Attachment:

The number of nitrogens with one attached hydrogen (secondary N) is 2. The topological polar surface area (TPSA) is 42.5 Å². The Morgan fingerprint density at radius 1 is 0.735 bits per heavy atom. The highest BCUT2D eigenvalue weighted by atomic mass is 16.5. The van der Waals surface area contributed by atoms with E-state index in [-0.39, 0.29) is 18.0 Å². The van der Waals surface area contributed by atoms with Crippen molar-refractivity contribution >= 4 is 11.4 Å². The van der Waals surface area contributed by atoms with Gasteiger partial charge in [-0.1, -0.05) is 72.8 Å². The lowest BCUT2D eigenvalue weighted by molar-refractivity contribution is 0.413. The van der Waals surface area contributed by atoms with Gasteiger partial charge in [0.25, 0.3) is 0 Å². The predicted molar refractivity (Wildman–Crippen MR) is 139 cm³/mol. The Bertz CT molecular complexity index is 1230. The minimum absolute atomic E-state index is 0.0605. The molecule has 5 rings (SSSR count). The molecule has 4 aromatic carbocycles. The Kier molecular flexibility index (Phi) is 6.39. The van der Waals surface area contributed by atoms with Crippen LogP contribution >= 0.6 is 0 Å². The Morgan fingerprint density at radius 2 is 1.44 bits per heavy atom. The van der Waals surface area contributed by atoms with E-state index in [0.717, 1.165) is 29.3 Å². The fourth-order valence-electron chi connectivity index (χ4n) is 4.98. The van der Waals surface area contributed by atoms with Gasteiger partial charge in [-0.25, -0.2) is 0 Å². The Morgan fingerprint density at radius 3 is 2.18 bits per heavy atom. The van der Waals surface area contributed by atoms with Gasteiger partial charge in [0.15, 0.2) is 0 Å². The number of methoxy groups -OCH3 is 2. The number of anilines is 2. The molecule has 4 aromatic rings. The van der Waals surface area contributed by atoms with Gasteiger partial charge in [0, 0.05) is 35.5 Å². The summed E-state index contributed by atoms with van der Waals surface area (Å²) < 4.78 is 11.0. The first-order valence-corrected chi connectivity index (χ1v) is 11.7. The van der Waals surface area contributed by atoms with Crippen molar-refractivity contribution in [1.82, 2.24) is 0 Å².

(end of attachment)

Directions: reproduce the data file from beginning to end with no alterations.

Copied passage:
The number of nitrogens with one attached hydrogen (secondary N) is 2. The topological polar surface area (TPSA) is 42.5 Å². The Morgan fingerprint density at radius 1 is 0.735 bits per heavy atom. The highest BCUT2D eigenvalue weighted by atomic mass is 16.5. The van der Waals surface area contributed by atoms with E-state index in [-0.39, 0.29) is 18.0 Å². The van der Waals surface area contributed by atoms with Crippen molar-refractivity contribution >= 4 is 11.4 Å². The van der Waals surface area contributed by atoms with Gasteiger partial charge in [-0.1, -0.05) is 72.8 Å². The lowest BCUT2D eigenvalue weighted by molar-refractivity contribution is 0.413. The van der Waals surface area contributed by atoms with Gasteiger partial charge in [0.25, 0.3) is 0 Å². The predicted molar refractivity (Wildman–Crippen MR) is 139 cm³/mol. The Bertz CT molecular complexity index is 1230. The minimum absolute atomic E-state index is 0.0605. The molecule has 5 rings (SSSR count). The molecule has 4 aromatic carbocycles. The Kier molecular flexibility index (Phi) is 6.39. The van der Waals surface area contributed by atoms with Crippen LogP contribution >= 0.6 is 0 Å². The Morgan fingerprint density at radius 2 is 1.44 bits per heavy atom. The van der Waals surface area contributed by atoms with E-state index in [0.717, 1.165) is 29.3 Å². The fourth-order valence-electron chi connectivity index (χ4n) is 4.98. The van der Waals surface area contributed by atoms with Gasteiger partial charge in [-0.25, -0.2) is 0 Å². The Morgan fingerprint density at radius 3 is 2.18 bits per heavy atom. The van der Waals surface area contributed by atoms with Gasteiger partial charge in [0.15, 0.2) is 0 Å². The number of methoxy groups -OCH3 is 2. The number of anilines is 2. The molecule has 4 aromatic rings. The van der Waals surface area contributed by atoms with Gasteiger partial charge in [0, 0.05) is 35.5 Å². The summed E-state index contributed by atoms with van der Waals surface area (Å²) < 4.78 is 11.0. The first-order valence-corrected chi connectivity index (χ1v) is 11.7. The van der Waals surface area contributed by atoms with Crippen molar-refractivity contribution in [1.82, 2.24) is 0 Å².